I have hiked all over the country and world, and yes sometimes with a rifle and a Marine Corps uniform, but I think an adventure in California, or Colorado, or even the Virginina Blue Ridge is more rewarding than waiting in a lottery or dealing with BSA's ideas about the right gear.

Mike Barney
(eaglemb) - F

Locale: AZ, the Great Southwest!
More to Philmont than just hiking on 07/23/2007 08:23:51 MDT Print View

I'd agree with much of what you wrote:
It's not a cheap hike
I've heard the Philmont lottery compared to both the Powerball and Draft lotteries
The weather can be challenging
The altitude (6-9K) appeared to be a challenge for many sea level based troops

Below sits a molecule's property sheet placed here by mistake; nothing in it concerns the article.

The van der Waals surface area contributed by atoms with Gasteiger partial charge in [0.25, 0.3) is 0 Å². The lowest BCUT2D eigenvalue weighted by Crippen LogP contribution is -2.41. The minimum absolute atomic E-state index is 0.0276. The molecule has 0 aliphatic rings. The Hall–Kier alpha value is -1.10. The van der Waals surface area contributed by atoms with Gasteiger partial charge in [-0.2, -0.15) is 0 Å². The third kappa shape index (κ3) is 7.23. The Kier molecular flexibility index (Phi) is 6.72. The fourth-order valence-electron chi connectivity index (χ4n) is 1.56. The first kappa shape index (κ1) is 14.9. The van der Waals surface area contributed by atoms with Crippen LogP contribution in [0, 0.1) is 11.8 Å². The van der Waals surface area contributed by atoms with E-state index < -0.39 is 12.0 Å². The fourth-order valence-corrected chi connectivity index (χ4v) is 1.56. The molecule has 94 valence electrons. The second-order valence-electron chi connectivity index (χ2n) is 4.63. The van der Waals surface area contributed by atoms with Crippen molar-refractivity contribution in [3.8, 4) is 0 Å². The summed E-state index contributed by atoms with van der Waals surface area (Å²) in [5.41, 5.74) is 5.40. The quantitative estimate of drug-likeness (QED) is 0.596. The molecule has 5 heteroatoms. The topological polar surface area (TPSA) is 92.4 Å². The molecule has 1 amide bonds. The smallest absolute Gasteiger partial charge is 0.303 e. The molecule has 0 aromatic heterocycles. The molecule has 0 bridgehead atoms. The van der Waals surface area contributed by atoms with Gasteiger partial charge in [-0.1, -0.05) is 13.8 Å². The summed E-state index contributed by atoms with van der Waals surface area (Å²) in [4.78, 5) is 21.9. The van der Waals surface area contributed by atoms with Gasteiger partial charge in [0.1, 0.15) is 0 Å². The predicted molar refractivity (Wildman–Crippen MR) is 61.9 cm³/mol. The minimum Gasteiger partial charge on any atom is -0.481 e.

BSA is moving toward lighter gear, but they're also mindful that a lot of kids can't afford a $100 backpack or down bag

On the other hand, there is a lot more to Philmont than just hiking:
Great programs tailored to what your crew wants
Structured program with significant safety nets
A subtle classroom in teamwork
Supports treks that don't require highly experienced leaders (not every crew get's an adult who is a Marine)
Ability for the boys (and adults) to deal with changing conditions

Robert Gates, current SecDef, said of his management skills that he "learned everything he needed to know about management at Philmont".

One of the greatest days we had it was pouring down rain, our bear bag had been swiped / borrowed / ??? and our gear ended up in the mud. It was about 45 degrees and raining / hailing at dinner, but our boys figured out how to 'improvise, adapt, overcome', and had a great time.